In this Company, Cathode Ray Oscilloscopes were constructed and special testing equipment was made under very great difficulties, where three weeks work had to be carried out in five days!
Other outstanding contributions to the war effort were the designing of non-radiating receivers for merchant ships (of which hundreds were made and fitted), the manufacture of non-radiating beacons for lighthouses, transceivers for the Post and Telegraph Department. Many other types of highly scientific instruments and radio equipment received attention, and this company was always able to contribute personnel and brains to overcome some of these difficult and complex problems.
In the General Engineering Section, Radio (1936) Limited was engaged in many projects including the assembly of trench mortars and instrument stands. Sight Clinometers for 25 pounder guns were manufactured and gave outstanding service overseas.
Among the less spectacular, but nevertheless important jobs carried out were the manufacture of ships control cable chain, engine-room telegraph chain, machined striking pins for bomb fuses, soldering irons for the Air Force, Air Force plating to specified limits, sterilizers for dental and medical sections, tubular heaters for Air Force and Army quarters and the development of light engineering manufacturing.
Many projects, which are still secret, required special technique, but they were always carried out successfully and we are proud to have contributed to these schemes in both men and material.
During World War II 156 members of the staff of Radio (1936) Limited served in the armed forces, six of whom made the supreme sacrifice.
They would reorganise one more time in 1955 as Ultimate-Ekco (N.Z.) Co. Ltd, the relationship with E. K. Cole (Ekco) in England having been struck to provide access to TV expertise - something many major radio manufacturers in NZ did (Akrad and Pye UK for example). Shortly afterwards NZ models of Ekco radios were added to the lineup. The company would last another 12 years before Pye Uk took over Ekco UK, and the flow-on effect was that Pye NZ gained ownership of Ultimate Ekco. In 1967 the Quay St buildings that had been the home of Radio Ltd for 31 years were vacated. Pye NZ continued to manufacture radios and stereograms under the Ultimate brand name for some years, but they, too, would eventually become a casualty of a corporate takeover - coming under the control of Philips.
THE BEGINNINGS OF RADIO (1936) LTD.
Radio (1936) Limited commenced in a small upstairs room in the City in 1922. For six months the Company retailed small Radio parts, and then bought from the U.S.A. some 500 crystal sets already made up. In order to sell these, it was necessary to order at the same time a 500 watt transmitting station. The crystal sets and the transmitter arrived as arranged on the same boat and the Company was fortunate in obtaining the services of one of the few New Zealand Engineers who had studied the then-new science of Radio, or Wireless as it was then called.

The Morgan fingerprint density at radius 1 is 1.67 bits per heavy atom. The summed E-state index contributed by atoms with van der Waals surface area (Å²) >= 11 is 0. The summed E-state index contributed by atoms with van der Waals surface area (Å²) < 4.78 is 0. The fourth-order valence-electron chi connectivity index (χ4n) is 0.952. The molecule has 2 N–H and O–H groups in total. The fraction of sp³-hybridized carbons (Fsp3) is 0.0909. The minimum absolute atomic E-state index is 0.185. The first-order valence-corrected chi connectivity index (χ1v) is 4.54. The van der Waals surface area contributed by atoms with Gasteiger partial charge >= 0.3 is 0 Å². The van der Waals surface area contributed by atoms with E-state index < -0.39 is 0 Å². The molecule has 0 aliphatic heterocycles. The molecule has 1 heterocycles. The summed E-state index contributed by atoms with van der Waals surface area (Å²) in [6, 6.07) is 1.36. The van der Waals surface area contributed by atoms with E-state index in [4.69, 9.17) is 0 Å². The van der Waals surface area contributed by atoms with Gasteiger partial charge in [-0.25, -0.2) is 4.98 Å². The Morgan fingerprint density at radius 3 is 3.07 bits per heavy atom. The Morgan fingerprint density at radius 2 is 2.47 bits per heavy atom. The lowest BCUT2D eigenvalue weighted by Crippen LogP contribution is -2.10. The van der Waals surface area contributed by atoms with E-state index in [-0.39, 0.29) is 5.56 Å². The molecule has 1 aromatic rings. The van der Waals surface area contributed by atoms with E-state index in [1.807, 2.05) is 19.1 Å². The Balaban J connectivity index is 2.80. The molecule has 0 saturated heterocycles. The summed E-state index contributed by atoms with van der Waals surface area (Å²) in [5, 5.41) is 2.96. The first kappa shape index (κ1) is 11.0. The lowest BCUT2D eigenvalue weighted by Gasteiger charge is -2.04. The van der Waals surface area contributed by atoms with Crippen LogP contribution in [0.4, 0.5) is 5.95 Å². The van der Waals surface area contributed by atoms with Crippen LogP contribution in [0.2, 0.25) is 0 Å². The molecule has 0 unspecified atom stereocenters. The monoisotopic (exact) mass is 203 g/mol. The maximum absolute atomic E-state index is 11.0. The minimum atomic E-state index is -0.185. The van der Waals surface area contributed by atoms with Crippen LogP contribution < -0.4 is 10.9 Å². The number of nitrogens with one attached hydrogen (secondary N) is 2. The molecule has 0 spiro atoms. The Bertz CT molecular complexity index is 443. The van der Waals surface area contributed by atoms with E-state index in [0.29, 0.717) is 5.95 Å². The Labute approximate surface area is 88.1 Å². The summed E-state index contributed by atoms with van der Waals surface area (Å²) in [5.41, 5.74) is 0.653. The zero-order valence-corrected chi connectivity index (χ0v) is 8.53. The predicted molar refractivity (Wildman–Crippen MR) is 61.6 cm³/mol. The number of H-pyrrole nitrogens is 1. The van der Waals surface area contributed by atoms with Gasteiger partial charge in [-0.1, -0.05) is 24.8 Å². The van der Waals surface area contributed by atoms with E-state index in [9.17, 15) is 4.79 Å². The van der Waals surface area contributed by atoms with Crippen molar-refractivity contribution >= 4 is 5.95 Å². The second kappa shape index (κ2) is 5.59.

The business expanded, and in 1928, larger premises were acquired. Wholesale trading was undertaken just prior to this and the first all wave battery-operated receivers were produced in our small manufacturing section in 1927. The demand for our manufactured sets increased, and we were by 1933 well and favourably known as large manufacturers of radio sets.
There were some twenty-five people employed by the Company at that time, but by 1935 the factory staff numbered 280, and two plants were necessary to handle the steadily growing business.
The year 1936 saw yet another move, and the company purchased a five floor building on the waterfront in Auckland, and still houses all its activities in this plant of 42,000 sq. ft.
At present, besides the manufacture of Household Radio Sets, the Company makes a comprehensive range of Electrical appliances such as Radiators, Toasters, Jugs, Kettles, Rangettes, Soldering Irons, Cupboard Heaters, etc., and also builds to order, office and school educational receiving and intercommunication systems, amplifiers and all kinds of industrial Electronic equipment.
To give us the service we desire in such a large manufacturing organisation, we have our own electroplating section, for the plating of household appliances, and an expanding plastic moulding department, to supply assembly departments with moulded handles, knobs and bases for jugs, toasters, and other items, also a special engineering section devoted to the design and construction of the many intricate tools and dies necessary for modern manufacturing.
Besides these specialised sections, there are numerous other departments which feed, so to speak, the main Radio and Electrical benches. These include Transformer, Coil, Machine, Paint and Spray Departments. Each in itself a little plant building the component parts of the complete radio receiver or Electrical appliance.